Lefty
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seth556, if you want to drive more than two servos (or speed controllers) you can use this library: http://www.arduino.cc/playground/Code/MegaServo

Its used like the Arduino servo library but any digital pin can be used.
« Last Edit: April 23, 2009, 01:53:54 am by mem » Logged

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^ Thanks for that library.

Are you sure 0 degrees for the esc wouldn't be reverse? Or can you do negative degrees for that? Ether way I'll figure it out after I get home from school. Just better to know as the only esc's and motors I have sitting around are brushless with a LOT of power.
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You need to check the specs for your ESC, but most designed for aircraft use do not have reverse. If you use the MegaServo library you can write speed values using microseconds instead of degrees if you prefer, most ESCs expect a range from 1000 to 2000 microseconds, so that may be a good place to start.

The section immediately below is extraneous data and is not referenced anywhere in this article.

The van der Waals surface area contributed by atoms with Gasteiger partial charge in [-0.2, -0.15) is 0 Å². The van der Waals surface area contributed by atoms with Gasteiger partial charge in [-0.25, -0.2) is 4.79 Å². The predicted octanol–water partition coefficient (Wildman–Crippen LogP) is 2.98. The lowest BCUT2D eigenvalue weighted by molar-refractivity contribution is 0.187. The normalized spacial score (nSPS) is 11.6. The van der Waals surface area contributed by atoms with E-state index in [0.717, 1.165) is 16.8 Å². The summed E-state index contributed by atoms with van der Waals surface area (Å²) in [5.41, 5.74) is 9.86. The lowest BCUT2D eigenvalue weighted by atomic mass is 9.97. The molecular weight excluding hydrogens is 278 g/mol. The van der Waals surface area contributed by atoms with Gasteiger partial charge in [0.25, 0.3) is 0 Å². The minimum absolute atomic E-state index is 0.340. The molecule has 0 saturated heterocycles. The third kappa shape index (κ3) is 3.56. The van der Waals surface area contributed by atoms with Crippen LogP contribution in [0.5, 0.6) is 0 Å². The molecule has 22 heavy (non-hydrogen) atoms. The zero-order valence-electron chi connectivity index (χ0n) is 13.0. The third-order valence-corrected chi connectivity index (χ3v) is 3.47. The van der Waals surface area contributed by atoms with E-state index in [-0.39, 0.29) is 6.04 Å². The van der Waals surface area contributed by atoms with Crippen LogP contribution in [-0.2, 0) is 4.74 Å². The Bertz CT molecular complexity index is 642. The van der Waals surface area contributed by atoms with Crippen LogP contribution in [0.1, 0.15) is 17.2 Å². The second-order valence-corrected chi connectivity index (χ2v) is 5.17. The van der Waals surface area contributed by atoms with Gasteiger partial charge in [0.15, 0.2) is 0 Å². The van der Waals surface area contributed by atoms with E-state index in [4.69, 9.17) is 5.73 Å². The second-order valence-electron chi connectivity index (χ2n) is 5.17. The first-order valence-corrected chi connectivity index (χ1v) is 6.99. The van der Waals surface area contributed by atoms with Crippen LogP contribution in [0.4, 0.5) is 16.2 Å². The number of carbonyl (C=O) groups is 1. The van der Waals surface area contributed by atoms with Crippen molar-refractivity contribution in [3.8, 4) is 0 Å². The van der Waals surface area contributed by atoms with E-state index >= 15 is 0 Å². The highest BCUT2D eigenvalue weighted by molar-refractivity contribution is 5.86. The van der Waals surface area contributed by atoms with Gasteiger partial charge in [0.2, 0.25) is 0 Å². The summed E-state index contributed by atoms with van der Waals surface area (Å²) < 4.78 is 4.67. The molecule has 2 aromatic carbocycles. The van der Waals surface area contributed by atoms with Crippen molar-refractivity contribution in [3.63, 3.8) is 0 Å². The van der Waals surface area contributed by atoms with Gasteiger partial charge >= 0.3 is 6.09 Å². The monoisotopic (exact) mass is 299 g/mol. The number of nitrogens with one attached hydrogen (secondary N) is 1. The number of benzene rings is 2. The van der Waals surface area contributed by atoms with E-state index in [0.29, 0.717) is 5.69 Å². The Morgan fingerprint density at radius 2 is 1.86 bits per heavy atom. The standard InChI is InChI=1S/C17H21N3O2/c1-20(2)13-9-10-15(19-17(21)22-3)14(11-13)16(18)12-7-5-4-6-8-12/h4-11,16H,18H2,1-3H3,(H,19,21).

Be careful when you test it to ensure the motor is securely mounted, there is enough torque from a decent brushless motor to spin it out of control even if nothing is attached to the shaft.
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Are you sure 0 degrees for the esc wouldn't be reverse? Or can you do negative degrees for that? Ether way I'll figure it out after I get home from school. Just better to know as the only esc's and motors I have sitting around are brushless with a LOT of power.

No, you are getting two different subjects confused and combined. You asked one question about ESC interfacing and one question about interfacing to modified servos.